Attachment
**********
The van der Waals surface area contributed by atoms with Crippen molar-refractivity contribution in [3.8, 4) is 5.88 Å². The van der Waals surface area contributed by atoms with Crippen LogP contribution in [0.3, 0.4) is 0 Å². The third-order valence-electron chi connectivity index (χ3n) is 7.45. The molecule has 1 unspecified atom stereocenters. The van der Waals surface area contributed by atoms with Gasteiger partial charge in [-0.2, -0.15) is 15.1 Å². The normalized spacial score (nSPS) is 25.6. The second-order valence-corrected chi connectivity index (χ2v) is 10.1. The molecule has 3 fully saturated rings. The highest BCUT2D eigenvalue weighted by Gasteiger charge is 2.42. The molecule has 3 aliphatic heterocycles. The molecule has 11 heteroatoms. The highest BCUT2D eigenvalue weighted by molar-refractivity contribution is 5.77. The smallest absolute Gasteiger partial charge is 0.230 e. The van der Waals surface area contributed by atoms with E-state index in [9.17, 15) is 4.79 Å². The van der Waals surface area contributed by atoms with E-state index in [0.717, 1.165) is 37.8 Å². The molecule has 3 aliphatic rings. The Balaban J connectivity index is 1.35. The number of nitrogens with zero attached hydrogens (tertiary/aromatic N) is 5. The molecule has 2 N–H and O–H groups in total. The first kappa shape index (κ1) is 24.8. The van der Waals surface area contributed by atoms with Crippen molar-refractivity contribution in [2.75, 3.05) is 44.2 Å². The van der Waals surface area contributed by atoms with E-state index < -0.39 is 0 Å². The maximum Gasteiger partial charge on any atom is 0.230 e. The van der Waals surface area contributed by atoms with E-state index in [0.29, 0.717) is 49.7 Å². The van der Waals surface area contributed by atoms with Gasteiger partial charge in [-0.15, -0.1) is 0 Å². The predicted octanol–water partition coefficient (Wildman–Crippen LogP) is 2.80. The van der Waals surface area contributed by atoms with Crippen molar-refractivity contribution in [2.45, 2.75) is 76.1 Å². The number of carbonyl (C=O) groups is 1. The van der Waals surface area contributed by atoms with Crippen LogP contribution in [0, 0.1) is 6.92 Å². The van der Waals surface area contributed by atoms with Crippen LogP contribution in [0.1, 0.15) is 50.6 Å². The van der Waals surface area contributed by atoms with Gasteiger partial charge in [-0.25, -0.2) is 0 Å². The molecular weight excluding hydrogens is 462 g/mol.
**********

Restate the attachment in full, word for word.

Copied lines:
The van der Waals surface area contributed by atoms with Crippen molar-refractivity contribution in [3.8, 4) is 5.88 Å². The van der Waals surface area contributed by atoms with Crippen LogP contribution in [0.3, 0.4) is 0 Å². The third-order valence-electron chi connectivity index (χ3n) is 7.45. The molecule has 1 unspecified atom stereocenters. The van der Waals surface area contributed by atoms with Gasteiger partial charge in [-0.2, -0.15) is 15.1 Å². The normalized spacial score (nSPS) is 25.6. The second-order valence-corrected chi connectivity index (χ2v) is 10.1. The molecule has 3 fully saturated rings. The highest BCUT2D eigenvalue weighted by Gasteiger charge is 2.42. The molecule has 3 aliphatic heterocycles. The molecule has 11 heteroatoms. The highest BCUT2D eigenvalue weighted by molar-refractivity contribution is 5.77. The smallest absolute Gasteiger partial charge is 0.230 e. The van der Waals surface area contributed by atoms with E-state index in [9.17, 15) is 4.79 Å². The van der Waals surface area contributed by atoms with E-state index in [0.717, 1.165) is 37.8 Å². The molecule has 3 aliphatic rings. The Balaban J connectivity index is 1.35. The number of nitrogens with zero attached hydrogens (tertiary/aromatic N) is 5. The molecule has 2 N–H and O–H groups in total. The first kappa shape index (κ1) is 24.8. The van der Waals surface area contributed by atoms with Crippen molar-refractivity contribution in [2.75, 3.05) is 44.2 Å². The van der Waals surface area contributed by atoms with E-state index < -0.39 is 0 Å². The maximum Gasteiger partial charge on any atom is 0.230 e. The van der Waals surface area contributed by atoms with E-state index in [0.29, 0.717) is 49.7 Å². The van der Waals surface area contributed by atoms with Gasteiger partial charge in [-0.15, -0.1) is 0 Å². The predicted octanol–water partition coefficient (Wildman–Crippen LogP) is 2.80. The van der Waals surface area contributed by atoms with Crippen molar-refractivity contribution in [2.45, 2.75) is 76.1 Å². The number of carbonyl (C=O) groups is 1. The van der Waals surface area contributed by atoms with Crippen LogP contribution in [0, 0.1) is 6.92 Å². The van der Waals surface area contributed by atoms with Crippen LogP contribution in [0.1, 0.15) is 50.6 Å². The van der Waals surface area contributed by atoms with Gasteiger partial charge in [-0.25, -0.2) is 0 Å². The molecular weight excluding hydrogens is 462 g/mol.